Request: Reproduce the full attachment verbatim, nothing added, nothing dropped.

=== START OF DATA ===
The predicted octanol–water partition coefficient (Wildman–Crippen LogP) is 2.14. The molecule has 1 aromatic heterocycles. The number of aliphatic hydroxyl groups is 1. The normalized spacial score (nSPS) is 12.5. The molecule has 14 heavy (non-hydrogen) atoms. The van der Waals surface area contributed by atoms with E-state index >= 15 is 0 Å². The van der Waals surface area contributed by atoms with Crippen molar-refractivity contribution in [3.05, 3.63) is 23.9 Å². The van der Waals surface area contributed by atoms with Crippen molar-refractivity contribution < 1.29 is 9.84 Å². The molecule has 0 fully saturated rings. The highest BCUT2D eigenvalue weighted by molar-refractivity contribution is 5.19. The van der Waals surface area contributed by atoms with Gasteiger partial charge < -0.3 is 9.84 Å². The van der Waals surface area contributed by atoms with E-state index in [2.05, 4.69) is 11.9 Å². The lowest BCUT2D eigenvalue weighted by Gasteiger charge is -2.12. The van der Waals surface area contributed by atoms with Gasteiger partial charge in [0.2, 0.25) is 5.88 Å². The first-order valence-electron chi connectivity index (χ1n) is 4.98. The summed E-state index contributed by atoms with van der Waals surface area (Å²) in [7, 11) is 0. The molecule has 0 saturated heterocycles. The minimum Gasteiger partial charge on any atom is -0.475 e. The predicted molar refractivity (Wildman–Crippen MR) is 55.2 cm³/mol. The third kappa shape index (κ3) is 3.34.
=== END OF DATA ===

The predicted octanol–water partition coefficient (Wildman–Crippen LogP) is 2.14. The molecule has 1 aromatic heterocycles. The number of aliphatic hydroxyl groups is 1. The normalized spacial score (nSPS) is 12.5. The molecule has 14 heavy (non-hydrogen) atoms. The van der Waals surface area contributed by atoms with E-state index >= 15 is 0 Å². The van der Waals surface area contributed by atoms with Crippen molar-refractivity contribution in [3.05, 3.63) is 23.9 Å². The van der Waals surface area contributed by atoms with Crippen molar-refractivity contribution < 1.29 is 9.84 Å². The molecule has 0 fully saturated rings. The highest BCUT2D eigenvalue weighted by molar-refractivity contribution is 5.19. The van der Waals surface area contributed by atoms with Gasteiger partial charge < -0.3 is 9.84 Å². The van der Waals surface area contributed by atoms with E-state index in [2.05, 4.69) is 11.9 Å². The lowest BCUT2D eigenvalue weighted by Gasteiger charge is -2.12. The van der Waals surface area contributed by atoms with Gasteiger partial charge in [0.2, 0.25) is 5.88 Å². The first-order valence-electron chi connectivity index (χ1n) is 4.98. The summed E-state index contributed by atoms with van der Waals surface area (Å²) in [7, 11) is 0. The molecule has 0 saturated heterocycles. The minimum Gasteiger partial charge on any atom is -0.475 e. The predicted molar refractivity (Wildman–Crippen MR) is 55.2 cm³/mol. The third kappa shape index (κ3) is 3.34.